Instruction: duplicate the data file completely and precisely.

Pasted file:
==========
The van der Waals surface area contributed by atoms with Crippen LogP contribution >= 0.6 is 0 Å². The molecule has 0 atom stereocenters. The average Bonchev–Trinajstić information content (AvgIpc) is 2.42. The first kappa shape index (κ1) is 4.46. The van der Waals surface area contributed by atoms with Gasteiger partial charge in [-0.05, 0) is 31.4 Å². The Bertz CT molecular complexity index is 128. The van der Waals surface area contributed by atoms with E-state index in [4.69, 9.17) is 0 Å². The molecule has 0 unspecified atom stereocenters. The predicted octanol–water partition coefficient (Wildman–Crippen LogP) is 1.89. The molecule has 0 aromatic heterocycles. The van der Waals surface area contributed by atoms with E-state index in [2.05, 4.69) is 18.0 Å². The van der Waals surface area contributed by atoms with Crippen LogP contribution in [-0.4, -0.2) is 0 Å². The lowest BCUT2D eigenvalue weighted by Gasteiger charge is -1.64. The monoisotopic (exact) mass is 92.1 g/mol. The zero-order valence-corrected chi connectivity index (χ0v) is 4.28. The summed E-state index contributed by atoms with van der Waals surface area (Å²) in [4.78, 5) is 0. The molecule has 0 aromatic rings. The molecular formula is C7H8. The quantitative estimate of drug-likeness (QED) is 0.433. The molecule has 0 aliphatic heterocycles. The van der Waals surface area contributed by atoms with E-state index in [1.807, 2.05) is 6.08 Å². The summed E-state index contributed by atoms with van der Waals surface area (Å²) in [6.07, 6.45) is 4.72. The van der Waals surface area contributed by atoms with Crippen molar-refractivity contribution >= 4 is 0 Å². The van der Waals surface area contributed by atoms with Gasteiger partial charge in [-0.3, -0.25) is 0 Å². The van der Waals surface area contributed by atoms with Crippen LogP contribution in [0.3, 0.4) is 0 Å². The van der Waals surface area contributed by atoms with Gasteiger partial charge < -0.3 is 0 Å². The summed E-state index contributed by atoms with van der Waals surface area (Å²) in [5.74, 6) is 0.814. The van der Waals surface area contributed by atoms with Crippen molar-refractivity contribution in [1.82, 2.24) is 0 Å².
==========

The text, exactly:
The van der Waals surface area contributed by atoms with Crippen LogP contribution >= 0.6 is 0 Å². The molecule has 0 atom stereocenters. The average Bonchev–Trinajstić information content (AvgIpc) is 2.42. The first kappa shape index (κ1) is 4.46. The van der Waals surface area contributed by atoms with Gasteiger partial charge in [-0.05, 0) is 31.4 Å². The Bertz CT molecular complexity index is 128. The van der Waals surface area contributed by atoms with E-state index in [4.69, 9.17) is 0 Å². The molecule has 0 unspecified atom stereocenters. The predicted octanol–water partition coefficient (Wildman–Crippen LogP) is 1.89. The molecule has 0 aromatic heterocycles. The van der Waals surface area contributed by atoms with E-state index in [2.05, 4.69) is 18.0 Å². The van der Waals surface area contributed by atoms with Crippen LogP contribution in [-0.4, -0.2) is 0 Å². The lowest BCUT2D eigenvalue weighted by Gasteiger charge is -1.64. The monoisotopic (exact) mass is 92.1 g/mol. The zero-order valence-corrected chi connectivity index (χ0v) is 4.28. The summed E-state index contributed by atoms with van der Waals surface area (Å²) in [4.78, 5) is 0. The molecule has 0 aromatic rings. The molecular formula is C7H8. The quantitative estimate of drug-likeness (QED) is 0.433. The molecule has 0 aliphatic heterocycles. The van der Waals surface area contributed by atoms with E-state index in [1.807, 2.05) is 6.08 Å². The summed E-state index contributed by atoms with van der Waals surface area (Å²) in [6.07, 6.45) is 4.72. The van der Waals surface area contributed by atoms with Crippen molar-refractivity contribution >= 4 is 0 Å². The van der Waals surface area contributed by atoms with Gasteiger partial charge in [-0.3, -0.25) is 0 Å². The van der Waals surface area contributed by atoms with Crippen LogP contribution in [0.3, 0.4) is 0 Å². The van der Waals surface area contributed by atoms with Gasteiger partial charge < -0.3 is 0 Å². The summed E-state index contributed by atoms with van der Waals surface area (Å²) in [5.74, 6) is 0.814. The van der Waals surface area contributed by atoms with Crippen molar-refractivity contribution in [1.82, 2.24) is 0 Å².